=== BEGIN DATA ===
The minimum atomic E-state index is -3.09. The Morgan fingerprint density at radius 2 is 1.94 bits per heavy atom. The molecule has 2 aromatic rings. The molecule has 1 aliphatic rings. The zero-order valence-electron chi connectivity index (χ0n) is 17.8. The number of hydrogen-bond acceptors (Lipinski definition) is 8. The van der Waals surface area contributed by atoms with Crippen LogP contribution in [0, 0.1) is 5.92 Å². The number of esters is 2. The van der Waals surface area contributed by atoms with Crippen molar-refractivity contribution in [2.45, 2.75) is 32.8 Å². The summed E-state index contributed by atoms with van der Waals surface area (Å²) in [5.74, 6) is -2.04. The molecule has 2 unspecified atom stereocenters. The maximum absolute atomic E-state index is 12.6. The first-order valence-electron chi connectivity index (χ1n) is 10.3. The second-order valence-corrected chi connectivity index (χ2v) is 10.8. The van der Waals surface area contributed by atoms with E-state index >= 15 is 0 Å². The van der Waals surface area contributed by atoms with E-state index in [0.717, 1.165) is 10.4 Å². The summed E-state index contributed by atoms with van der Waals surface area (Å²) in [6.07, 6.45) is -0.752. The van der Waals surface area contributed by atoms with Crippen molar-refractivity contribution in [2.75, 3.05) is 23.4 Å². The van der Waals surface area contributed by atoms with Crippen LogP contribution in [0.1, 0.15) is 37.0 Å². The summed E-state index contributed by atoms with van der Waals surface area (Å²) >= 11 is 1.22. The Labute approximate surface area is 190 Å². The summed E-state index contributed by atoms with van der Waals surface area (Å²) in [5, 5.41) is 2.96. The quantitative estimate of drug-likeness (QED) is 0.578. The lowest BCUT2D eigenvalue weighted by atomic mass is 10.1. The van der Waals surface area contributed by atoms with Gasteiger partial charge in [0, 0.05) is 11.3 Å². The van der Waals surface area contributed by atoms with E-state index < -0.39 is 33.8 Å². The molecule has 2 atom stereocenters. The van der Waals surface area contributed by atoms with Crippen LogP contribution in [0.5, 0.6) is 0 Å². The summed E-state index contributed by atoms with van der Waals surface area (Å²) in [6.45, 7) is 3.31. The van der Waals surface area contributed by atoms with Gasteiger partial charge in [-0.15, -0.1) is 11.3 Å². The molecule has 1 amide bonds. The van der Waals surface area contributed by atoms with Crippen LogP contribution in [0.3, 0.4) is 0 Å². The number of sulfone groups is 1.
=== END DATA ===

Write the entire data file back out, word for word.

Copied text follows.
The minimum atomic E-state index is -3.09. The Morgan fingerprint density at radius 2 is 1.94 bits per heavy atom. The molecule has 2 aromatic rings. The molecule has 1 aliphatic rings. The zero-order valence-electron chi connectivity index (χ0n) is 17.8. The number of hydrogen-bond acceptors (Lipinski definition) is 8. The van der Waals surface area contributed by atoms with Crippen LogP contribution in [0, 0.1) is 5.92 Å². The number of esters is 2. The van der Waals surface area contributed by atoms with Crippen molar-refractivity contribution in [2.45, 2.75) is 32.8 Å². The summed E-state index contributed by atoms with van der Waals surface area (Å²) in [5.74, 6) is -2.04. The molecule has 2 unspecified atom stereocenters. The maximum absolute atomic E-state index is 12.6. The first-order valence-electron chi connectivity index (χ1n) is 10.3. The second-order valence-corrected chi connectivity index (χ2v) is 10.8. The van der Waals surface area contributed by atoms with E-state index >= 15 is 0 Å². The van der Waals surface area contributed by atoms with E-state index in [0.717, 1.165) is 10.4 Å². The summed E-state index contributed by atoms with van der Waals surface area (Å²) in [6.07, 6.45) is -0.752. The van der Waals surface area contributed by atoms with Crippen molar-refractivity contribution in [2.75, 3.05) is 23.4 Å². The van der Waals surface area contributed by atoms with Crippen LogP contribution in [0.1, 0.15) is 37.0 Å². The summed E-state index contributed by atoms with van der Waals surface area (Å²) >= 11 is 1.22. The Labute approximate surface area is 190 Å². The summed E-state index contributed by atoms with van der Waals surface area (Å²) in [5, 5.41) is 2.96. The quantitative estimate of drug-likeness (QED) is 0.578. The lowest BCUT2D eigenvalue weighted by atomic mass is 10.1. The van der Waals surface area contributed by atoms with Gasteiger partial charge in [0, 0.05) is 11.3 Å². The van der Waals surface area contributed by atoms with E-state index < -0.39 is 33.8 Å². The molecule has 2 atom stereocenters. The van der Waals surface area contributed by atoms with Crippen LogP contribution in [0.5, 0.6) is 0 Å². The summed E-state index contributed by atoms with van der Waals surface area (Å²) in [6.45, 7) is 3.31. The van der Waals surface area contributed by atoms with Gasteiger partial charge in [-0.15, -0.1) is 11.3 Å². The molecule has 1 amide bonds. The van der Waals surface area contributed by atoms with Crippen LogP contribution in [0.3, 0.4) is 0 Å². The number of sulfone groups is 1.